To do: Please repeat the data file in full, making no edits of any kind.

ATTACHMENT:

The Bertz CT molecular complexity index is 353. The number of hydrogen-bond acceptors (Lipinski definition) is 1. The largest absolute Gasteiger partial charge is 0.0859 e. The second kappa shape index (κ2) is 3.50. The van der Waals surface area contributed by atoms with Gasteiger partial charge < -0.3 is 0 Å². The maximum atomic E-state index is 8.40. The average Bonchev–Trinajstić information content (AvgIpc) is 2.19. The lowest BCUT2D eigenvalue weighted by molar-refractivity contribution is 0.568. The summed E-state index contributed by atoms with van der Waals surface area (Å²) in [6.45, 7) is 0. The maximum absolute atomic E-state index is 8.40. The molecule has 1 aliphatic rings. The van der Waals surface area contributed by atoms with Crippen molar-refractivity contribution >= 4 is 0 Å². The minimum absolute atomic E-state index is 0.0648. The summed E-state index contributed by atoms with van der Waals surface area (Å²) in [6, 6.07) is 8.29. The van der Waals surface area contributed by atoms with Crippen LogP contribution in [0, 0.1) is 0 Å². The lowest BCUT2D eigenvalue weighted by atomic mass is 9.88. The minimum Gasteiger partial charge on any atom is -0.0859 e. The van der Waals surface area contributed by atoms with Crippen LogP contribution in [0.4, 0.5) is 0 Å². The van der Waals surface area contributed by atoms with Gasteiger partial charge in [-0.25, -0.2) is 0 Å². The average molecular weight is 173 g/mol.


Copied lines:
The Bertz CT molecular complexity index is 353. The number of hydrogen-bond acceptors (Lipinski definition) is 1. The largest absolute Gasteiger partial charge is 0.0859 e. The second kappa shape index (κ2) is 3.50. The van der Waals surface area contributed by atoms with Gasteiger partial charge < -0.3 is 0 Å². The maximum atomic E-state index is 8.40. The average Bonchev–Trinajstić information content (AvgIpc) is 2.19. The lowest BCUT2D eigenvalue weighted by molar-refractivity contribution is 0.568. The summed E-state index contributed by atoms with van der Waals surface area (Å²) in [6.45, 7) is 0. The maximum absolute atomic E-state index is 8.40. The molecule has 1 aliphatic rings. The van der Waals surface area contributed by atoms with Crippen molar-refractivity contribution >= 4 is 0 Å². The minimum absolute atomic E-state index is 0.0648. The summed E-state index contributed by atoms with van der Waals surface area (Å²) in [6, 6.07) is 8.29. The van der Waals surface area contributed by atoms with Crippen LogP contribution in [0, 0.1) is 0 Å². The lowest BCUT2D eigenvalue weighted by atomic mass is 9.88. The minimum Gasteiger partial charge on any atom is -0.0859 e. The van der Waals surface area contributed by atoms with Crippen LogP contribution in [0.4, 0.5) is 0 Å². The van der Waals surface area contributed by atoms with Gasteiger partial charge in [-0.25, -0.2) is 0 Å². The average molecular weight is 173 g/mol.